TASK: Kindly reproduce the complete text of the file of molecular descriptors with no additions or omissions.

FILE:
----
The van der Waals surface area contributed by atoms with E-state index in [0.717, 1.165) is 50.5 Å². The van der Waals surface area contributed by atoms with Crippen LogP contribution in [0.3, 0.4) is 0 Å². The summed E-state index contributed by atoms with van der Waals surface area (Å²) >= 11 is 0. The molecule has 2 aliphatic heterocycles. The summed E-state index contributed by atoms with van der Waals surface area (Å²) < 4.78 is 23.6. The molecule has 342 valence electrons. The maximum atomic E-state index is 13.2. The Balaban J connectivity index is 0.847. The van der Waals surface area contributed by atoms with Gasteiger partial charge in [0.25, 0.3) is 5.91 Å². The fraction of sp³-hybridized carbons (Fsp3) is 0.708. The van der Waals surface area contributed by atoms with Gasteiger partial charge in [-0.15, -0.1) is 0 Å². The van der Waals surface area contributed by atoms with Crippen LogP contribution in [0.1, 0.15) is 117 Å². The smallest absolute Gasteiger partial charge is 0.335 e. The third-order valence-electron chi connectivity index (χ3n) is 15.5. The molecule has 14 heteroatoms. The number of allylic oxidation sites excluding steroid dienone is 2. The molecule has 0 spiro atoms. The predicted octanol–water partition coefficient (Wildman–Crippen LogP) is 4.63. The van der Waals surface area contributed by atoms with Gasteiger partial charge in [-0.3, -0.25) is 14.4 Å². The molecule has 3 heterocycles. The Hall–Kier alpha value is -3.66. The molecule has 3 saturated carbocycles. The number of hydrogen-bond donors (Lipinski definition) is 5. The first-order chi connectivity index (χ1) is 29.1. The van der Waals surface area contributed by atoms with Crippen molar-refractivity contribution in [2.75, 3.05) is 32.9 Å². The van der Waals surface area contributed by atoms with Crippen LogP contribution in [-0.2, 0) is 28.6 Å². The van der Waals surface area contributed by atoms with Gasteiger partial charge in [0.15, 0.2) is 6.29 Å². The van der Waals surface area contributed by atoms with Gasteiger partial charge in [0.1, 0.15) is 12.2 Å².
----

The van der Waals surface area contributed by atoms with E-state index in [0.717, 1.165) is 50.5 Å². The van der Waals surface area contributed by atoms with Crippen LogP contribution in [0.3, 0.4) is 0 Å². The summed E-state index contributed by atoms with van der Waals surface area (Å²) >= 11 is 0. The molecule has 2 aliphatic heterocycles. The summed E-state index contributed by atoms with van der Waals surface area (Å²) < 4.78 is 23.6. The molecule has 342 valence electrons. The maximum atomic E-state index is 13.2. The Balaban J connectivity index is 0.847. The van der Waals surface area contributed by atoms with Gasteiger partial charge in [0.25, 0.3) is 5.91 Å². The fraction of sp³-hybridized carbons (Fsp3) is 0.708. The van der Waals surface area contributed by atoms with Gasteiger partial charge in [-0.15, -0.1) is 0 Å². The van der Waals surface area contributed by atoms with Crippen LogP contribution in [0.1, 0.15) is 117 Å². The smallest absolute Gasteiger partial charge is 0.335 e. The third-order valence-electron chi connectivity index (χ3n) is 15.5. The molecule has 14 heteroatoms. The number of allylic oxidation sites excluding steroid dienone is 2. The molecule has 0 spiro atoms. The predicted octanol–water partition coefficient (Wildman–Crippen LogP) is 4.63. The van der Waals surface area contributed by atoms with Gasteiger partial charge in [-0.3, -0.25) is 14.4 Å². The molecule has 3 heterocycles. The Hall–Kier alpha value is -3.66. The molecule has 3 saturated carbocycles. The number of hydrogen-bond donors (Lipinski definition) is 5. The first-order chi connectivity index (χ1) is 29.1. The van der Waals surface area contributed by atoms with Crippen molar-refractivity contribution in [2.75, 3.05) is 32.9 Å². The van der Waals surface area contributed by atoms with Crippen LogP contribution in [-0.2, 0) is 28.6 Å². The van der Waals surface area contributed by atoms with Gasteiger partial charge in [0.15, 0.2) is 6.29 Å². The van der Waals surface area contributed by atoms with Gasteiger partial charge in [0.1, 0.15) is 12.2 Å².